LANSING — The Michigan House on Wednesday approved bills to add protections for LGBTQ people to the state’s civil rights law, capping a decades-long legislative effort to prohibit discrimination based on sexual orientation or gender identity in employment, public services and housing.
The 64-45 vote, which backers called historic, came a week after the Democratic-led Senate passed the legislation. All 56 House Democrats and eight of 54 Republicans supported it. There was applause on the floor and in the gallery following the vote. Democratic Gov. Gretchen Whitmer will sign the changes.
The law bans certain types of discrimination in employment, public accommodations and public services, educational facilities, and housing and real estate. The legislation would add sexual orientation and gender identity or expression to the list, which currently covers discrimination based on religion, race, color, national origin, age, sex, height, weight, familial status and marital status.
In a case known as Rouch World, the Michigan Supreme Court ruled last year that the word “sex” applies to sexual orientation and not just gender. A lower judge’s determination that the law applies to gender identity-based discrimination was not appealed.
“Amending the Elliott-Larsen Civil Rights Act is the most direct way that we can ensure all Michiganders know what protections they have and ensure those protections withstand fickle political whims,” said Rep. Lauri Pohutsky, a Livonia Democrat and one of six openly LGBTQ legislators who spoke in support of the bills. “No one is asking for a fundamental shift in religious tolerance. All we are asking is for the ability to live and work in our state with the same humanity and protections as every other Michigander.”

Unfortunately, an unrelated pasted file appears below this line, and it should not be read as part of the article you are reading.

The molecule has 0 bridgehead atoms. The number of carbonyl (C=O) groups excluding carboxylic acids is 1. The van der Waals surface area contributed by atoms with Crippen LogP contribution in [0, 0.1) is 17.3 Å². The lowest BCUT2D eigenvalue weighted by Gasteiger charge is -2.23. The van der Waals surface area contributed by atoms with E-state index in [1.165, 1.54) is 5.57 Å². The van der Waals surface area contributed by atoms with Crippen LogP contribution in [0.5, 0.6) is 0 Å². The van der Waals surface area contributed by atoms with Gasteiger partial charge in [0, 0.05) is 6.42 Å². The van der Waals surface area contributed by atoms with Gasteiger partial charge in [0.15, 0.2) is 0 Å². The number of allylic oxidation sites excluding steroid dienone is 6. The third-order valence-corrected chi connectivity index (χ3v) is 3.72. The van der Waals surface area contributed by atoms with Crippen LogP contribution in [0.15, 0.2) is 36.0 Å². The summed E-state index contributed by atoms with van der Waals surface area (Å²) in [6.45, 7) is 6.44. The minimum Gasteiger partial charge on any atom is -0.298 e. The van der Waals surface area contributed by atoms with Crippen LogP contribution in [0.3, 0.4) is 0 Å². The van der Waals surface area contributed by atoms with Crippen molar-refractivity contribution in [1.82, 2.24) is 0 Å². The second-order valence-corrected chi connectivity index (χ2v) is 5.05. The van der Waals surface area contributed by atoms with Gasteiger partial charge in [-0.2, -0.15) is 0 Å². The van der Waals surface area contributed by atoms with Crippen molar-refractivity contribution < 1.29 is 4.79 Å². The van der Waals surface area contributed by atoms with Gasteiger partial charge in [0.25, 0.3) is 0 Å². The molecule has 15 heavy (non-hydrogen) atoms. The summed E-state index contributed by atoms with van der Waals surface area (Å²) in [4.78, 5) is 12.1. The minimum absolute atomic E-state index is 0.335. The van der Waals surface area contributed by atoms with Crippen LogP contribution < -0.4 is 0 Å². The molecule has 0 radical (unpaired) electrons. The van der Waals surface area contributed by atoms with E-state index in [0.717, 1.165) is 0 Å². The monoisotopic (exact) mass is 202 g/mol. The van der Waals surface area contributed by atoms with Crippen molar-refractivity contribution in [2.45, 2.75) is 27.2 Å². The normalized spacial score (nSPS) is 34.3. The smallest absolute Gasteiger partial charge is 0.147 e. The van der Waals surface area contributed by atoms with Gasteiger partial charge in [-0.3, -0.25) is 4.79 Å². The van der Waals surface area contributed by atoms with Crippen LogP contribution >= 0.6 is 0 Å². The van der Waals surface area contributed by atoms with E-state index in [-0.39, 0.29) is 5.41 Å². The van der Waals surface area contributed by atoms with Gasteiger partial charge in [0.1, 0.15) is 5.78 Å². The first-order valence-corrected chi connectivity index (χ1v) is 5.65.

Chambers of commerce and major companies support the legislation partly as a way to attract and retain a talented workforce.
Republican Rep. Rachelle Smit of Martin, who voted against the bill, said they go against the intent of the 1976 law.
“Discrimination of any kind is wrong, and nobody should be treated unfairly or unjustly because of their personal choices. However, this expansion would infringe upon the religious rights of employers and business owners,” she said.
The Michigan Catholic Conference expressed disappointment that amendments were not adopted to enable religious institutions to follow their beliefs.
“As a result, discrimination and targeted litigation toward faith-based institutions is highly likely,” said Tom Hickson, vice president for public policy and advocacy.
Democrats said the civil rights law already protects against religious discrimination.
State Attorney General Dana Nessel, who is lesbian, was in the House to watch the vote.
“This expansion of the Elliott Larsen Civil Rights Act will provide immediate enhanced dignity for thousands of Michiganders and further codify what was intended with its passage nearly 50 years ago: civil rights for all Michiganders to be free from discrimination in employment, public accommodations, public services, housing and educational facilities,” she said. “As we’ve seen over the past year, it is imperative that in addition to securing these rights through court interpretation as my department was able to do with Rouch World, these rights must also be enshrined in Michigan law to help them withstand future legal attacks.”
From Crain’s Detroit Business.